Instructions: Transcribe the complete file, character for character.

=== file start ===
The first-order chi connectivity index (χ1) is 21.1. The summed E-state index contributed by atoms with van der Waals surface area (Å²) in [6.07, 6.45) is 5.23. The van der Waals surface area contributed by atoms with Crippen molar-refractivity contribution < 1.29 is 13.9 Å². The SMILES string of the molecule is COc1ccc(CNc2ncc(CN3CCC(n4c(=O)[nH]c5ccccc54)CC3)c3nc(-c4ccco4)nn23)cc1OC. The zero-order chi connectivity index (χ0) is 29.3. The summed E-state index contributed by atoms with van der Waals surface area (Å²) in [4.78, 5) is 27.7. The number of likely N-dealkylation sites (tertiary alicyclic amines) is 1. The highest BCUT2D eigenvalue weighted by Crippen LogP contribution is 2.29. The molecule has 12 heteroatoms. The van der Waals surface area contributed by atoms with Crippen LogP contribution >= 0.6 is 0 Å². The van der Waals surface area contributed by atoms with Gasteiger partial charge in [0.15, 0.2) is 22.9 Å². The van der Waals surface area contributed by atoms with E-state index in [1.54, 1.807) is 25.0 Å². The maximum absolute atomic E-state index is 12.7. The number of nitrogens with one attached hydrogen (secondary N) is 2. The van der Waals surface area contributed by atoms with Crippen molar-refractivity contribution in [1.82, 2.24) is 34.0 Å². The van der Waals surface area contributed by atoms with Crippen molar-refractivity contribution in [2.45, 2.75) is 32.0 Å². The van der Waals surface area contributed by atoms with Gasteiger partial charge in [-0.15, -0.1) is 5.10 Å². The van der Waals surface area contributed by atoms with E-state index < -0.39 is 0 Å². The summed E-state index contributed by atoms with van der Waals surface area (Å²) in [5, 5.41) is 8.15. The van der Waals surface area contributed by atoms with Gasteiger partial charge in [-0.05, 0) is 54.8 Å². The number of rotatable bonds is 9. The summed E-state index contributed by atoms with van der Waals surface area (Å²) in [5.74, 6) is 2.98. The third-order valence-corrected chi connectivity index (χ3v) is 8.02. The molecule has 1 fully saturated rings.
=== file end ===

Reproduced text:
The first-order chi connectivity index (χ1) is 21.1. The summed E-state index contributed by atoms with van der Waals surface area (Å²) in [6.07, 6.45) is 5.23. The van der Waals surface area contributed by atoms with Crippen molar-refractivity contribution < 1.29 is 13.9 Å². The SMILES string of the molecule is COc1ccc(CNc2ncc(CN3CCC(n4c(=O)[nH]c5ccccc54)CC3)c3nc(-c4ccco4)nn23)cc1OC. The zero-order chi connectivity index (χ0) is 29.3. The summed E-state index contributed by atoms with van der Waals surface area (Å²) in [4.78, 5) is 27.7. The number of likely N-dealkylation sites (tertiary alicyclic amines) is 1. The highest BCUT2D eigenvalue weighted by Crippen LogP contribution is 2.29. The molecule has 12 heteroatoms. The van der Waals surface area contributed by atoms with Crippen LogP contribution >= 0.6 is 0 Å². The van der Waals surface area contributed by atoms with Gasteiger partial charge in [0.15, 0.2) is 22.9 Å². The van der Waals surface area contributed by atoms with E-state index in [1.54, 1.807) is 25.0 Å². The maximum absolute atomic E-state index is 12.7. The number of nitrogens with one attached hydrogen (secondary N) is 2. The van der Waals surface area contributed by atoms with Crippen molar-refractivity contribution in [1.82, 2.24) is 34.0 Å². The van der Waals surface area contributed by atoms with Crippen molar-refractivity contribution in [2.45, 2.75) is 32.0 Å². The van der Waals surface area contributed by atoms with Gasteiger partial charge in [-0.15, -0.1) is 5.10 Å². The van der Waals surface area contributed by atoms with E-state index < -0.39 is 0 Å². The summed E-state index contributed by atoms with van der Waals surface area (Å²) in [5, 5.41) is 8.15. The van der Waals surface area contributed by atoms with Gasteiger partial charge in [-0.05, 0) is 54.8 Å². The number of rotatable bonds is 9. The summed E-state index contributed by atoms with van der Waals surface area (Å²) in [5.74, 6) is 2.98. The third-order valence-corrected chi connectivity index (χ3v) is 8.02. The molecule has 1 fully saturated rings.